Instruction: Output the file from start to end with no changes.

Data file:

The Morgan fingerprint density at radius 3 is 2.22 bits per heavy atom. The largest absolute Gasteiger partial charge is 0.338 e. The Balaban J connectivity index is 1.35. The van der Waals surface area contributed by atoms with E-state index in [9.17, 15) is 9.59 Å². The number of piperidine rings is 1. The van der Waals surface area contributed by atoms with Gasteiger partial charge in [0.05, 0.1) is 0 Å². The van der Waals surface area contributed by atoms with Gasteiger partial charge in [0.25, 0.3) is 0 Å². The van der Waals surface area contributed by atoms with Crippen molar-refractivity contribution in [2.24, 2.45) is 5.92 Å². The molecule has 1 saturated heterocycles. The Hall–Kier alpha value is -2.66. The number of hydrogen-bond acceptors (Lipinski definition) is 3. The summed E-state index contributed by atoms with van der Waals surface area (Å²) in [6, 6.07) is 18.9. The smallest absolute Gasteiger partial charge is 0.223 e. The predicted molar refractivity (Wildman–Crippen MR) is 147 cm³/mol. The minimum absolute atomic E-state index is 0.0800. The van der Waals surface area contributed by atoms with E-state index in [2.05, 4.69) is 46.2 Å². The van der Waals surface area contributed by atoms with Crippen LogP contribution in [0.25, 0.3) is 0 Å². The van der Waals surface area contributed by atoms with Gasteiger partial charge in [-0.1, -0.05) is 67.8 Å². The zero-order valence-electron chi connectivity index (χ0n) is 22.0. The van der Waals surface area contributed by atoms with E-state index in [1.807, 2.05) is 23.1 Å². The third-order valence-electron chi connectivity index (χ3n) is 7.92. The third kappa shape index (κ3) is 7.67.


The Morgan fingerprint density at radius 3 is 2.22 bits per heavy atom. The largest absolute Gasteiger partial charge is 0.338 e. The Balaban J connectivity index is 1.35. The van der Waals surface area contributed by atoms with E-state index in [9.17, 15) is 9.59 Å². The number of piperidine rings is 1. The van der Waals surface area contributed by atoms with Gasteiger partial charge in [0.05, 0.1) is 0 Å². The van der Waals surface area contributed by atoms with Gasteiger partial charge in [0.25, 0.3) is 0 Å². The van der Waals surface area contributed by atoms with Crippen molar-refractivity contribution in [2.24, 2.45) is 5.92 Å². The molecule has 1 saturated heterocycles. The Hall–Kier alpha value is -2.66. The number of hydrogen-bond acceptors (Lipinski definition) is 3. The summed E-state index contributed by atoms with van der Waals surface area (Å²) in [6, 6.07) is 18.9. The smallest absolute Gasteiger partial charge is 0.223 e. The predicted molar refractivity (Wildman–Crippen MR) is 147 cm³/mol. The minimum absolute atomic E-state index is 0.0800. The van der Waals surface area contributed by atoms with E-state index in [2.05, 4.69) is 46.2 Å². The van der Waals surface area contributed by atoms with Crippen LogP contribution in [0.25, 0.3) is 0 Å². The van der Waals surface area contributed by atoms with Gasteiger partial charge in [-0.1, -0.05) is 67.8 Å². The zero-order valence-electron chi connectivity index (χ0n) is 22.0. The van der Waals surface area contributed by atoms with E-state index in [1.807, 2.05) is 23.1 Å². The third-order valence-electron chi connectivity index (χ3n) is 7.92. The third kappa shape index (κ3) is 7.67.